Autophagy was originally described as a highly conserved system for the degradation of cytosol through a lysosome-dependent pathway. In response to starvation, autophagy degrades organelles and proteins to provide metabolites and energy for its pro-survival effects. Autophagy is recognized as playing a role in the pathogenesis of disease either directly or indirectly, through the regulation of vital processes such as programmed cell death, inflammation, and adaptive immune mechanisms. Recent studies have demonstrated that autophagy is not only a simple metabolite recycling system, but also has the ability to degrade specific cellular targets, such as mitochondria, cilia, and invading bacteria...
2014: Frontiers in Pharmacology
I Orhon, N Dupont, O Pampliega, A M Cuervo, P Codogno
Motile and primary cilia (PC) are microtubule-based structures located at the cell surface of many cell types. Cilia govern cellular functions ranging from motility to integration of mechanical and chemical signaling from the environment. Recent studies highlight the interplay between cilia and autophagy, a conserved cellular process responsible for intracellular degradation. Signaling from the PC recruits the autophagic machinery to trigger autophagosome formation. Conversely, autophagy regulates ciliogenesis by controlling the levels of ciliary proteins...
March 2015: Cell Death and Differentiation
Peter Satir
This essay records a voyage of discovery from the "cradle of cell biology" to the present, focused on the biology of the oldest known cell organelle, the cilium. In the "romper room" of cilia and microtubule (MT) biology, the sliding MT hypothesis of ciliary motility was born. From the "summer of love," students and colleagues joined the journey to test switch-point mechanisms of motility. In the new century, interest in nonmotile (primary) cilia, never lost from the cradle, was rekindled, leading to discoveries relating ciliogenesis to autophagy and hypotheses of how molecules cross ciliary necklace barriers for cell signaling...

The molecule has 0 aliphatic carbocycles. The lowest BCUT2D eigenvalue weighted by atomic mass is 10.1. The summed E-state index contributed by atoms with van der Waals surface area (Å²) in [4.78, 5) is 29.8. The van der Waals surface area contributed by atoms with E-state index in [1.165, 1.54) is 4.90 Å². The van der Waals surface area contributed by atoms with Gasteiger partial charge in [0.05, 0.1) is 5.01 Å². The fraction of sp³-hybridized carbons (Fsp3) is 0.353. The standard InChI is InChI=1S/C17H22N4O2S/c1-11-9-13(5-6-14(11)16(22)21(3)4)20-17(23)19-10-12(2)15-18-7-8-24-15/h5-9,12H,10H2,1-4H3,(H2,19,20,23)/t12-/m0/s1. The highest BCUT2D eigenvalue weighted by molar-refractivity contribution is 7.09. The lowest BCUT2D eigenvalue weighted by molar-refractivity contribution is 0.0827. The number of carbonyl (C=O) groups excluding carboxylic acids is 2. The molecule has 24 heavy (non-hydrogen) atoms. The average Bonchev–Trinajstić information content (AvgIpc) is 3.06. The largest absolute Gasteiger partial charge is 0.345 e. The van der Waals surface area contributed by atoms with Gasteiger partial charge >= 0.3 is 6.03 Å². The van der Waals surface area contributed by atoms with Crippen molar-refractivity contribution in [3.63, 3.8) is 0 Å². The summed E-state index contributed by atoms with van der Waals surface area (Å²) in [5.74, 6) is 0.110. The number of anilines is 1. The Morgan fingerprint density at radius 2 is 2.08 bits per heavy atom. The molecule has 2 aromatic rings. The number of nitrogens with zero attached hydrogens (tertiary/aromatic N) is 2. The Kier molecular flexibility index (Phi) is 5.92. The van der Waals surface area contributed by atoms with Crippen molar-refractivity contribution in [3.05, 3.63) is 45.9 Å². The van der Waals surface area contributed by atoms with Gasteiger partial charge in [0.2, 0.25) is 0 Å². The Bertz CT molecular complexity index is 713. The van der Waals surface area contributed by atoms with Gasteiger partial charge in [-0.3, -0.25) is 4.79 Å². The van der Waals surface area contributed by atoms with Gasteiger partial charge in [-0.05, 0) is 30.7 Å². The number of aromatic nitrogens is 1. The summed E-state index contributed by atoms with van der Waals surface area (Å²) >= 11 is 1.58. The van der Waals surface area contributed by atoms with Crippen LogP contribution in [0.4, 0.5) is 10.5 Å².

November 1, 2014: Molecular Biology of the Cell
Kameswaran Ravichandran, Charles L Edelstein
Autosomal-dominant polycystic kidney disease is the most common form of polycystic kidney disease in adults and is caused by a mutation in the polycystic kidney disease 1 or 2 genes, which encode, respectively, polycystin-1 and polycystin-2. Autophagy is present in polycystic kidneys in rat and mouse models of polycystic kidney disease. Autophagy has yet to be shown in human polycystic kidney disease kidneys. The mechanism of cyst growth has been studied extensively in vitro and in vivo. Multiple molecules and signaling pathways have been implicated in cyst growth including mammalian target of rapamycin, the renin-angiotensin-aldosterone system, vasopressin and cyclic adenosine monophosphate, epidermal growth factor and insulin-like growth factor tyrosine kinases, vascular endothelial growth factor, extracellular signal-related kinase, tumor necrosis factor-α, cyclin-dependent kinases, caspases and apoptosis, and cyclic adenosine monophosphate-activated protein kinases...
January 2014: Seminars in Nephrology
Suzanne M Cloonan, Hilaire C Lam, Stefan W Ryter, Augustine M Choi
Chronic obstructive pulmonary disease (COPD) involves aberrant airway inflammatory responses to cigarette smoke (CS) associated with respiratory epithelial cell cilia shortening and impaired mucociliary clearance (MCC). The underlying cellular and molecular mechanisms for CS-associated cilia shortening have remained incompletely understood. We have previously demonstrated increased autophagy in the lungs of COPD patients; however, whether or not this process is selective for specific autophagic targets in the lung was not elucidated...
March 2014: Autophagy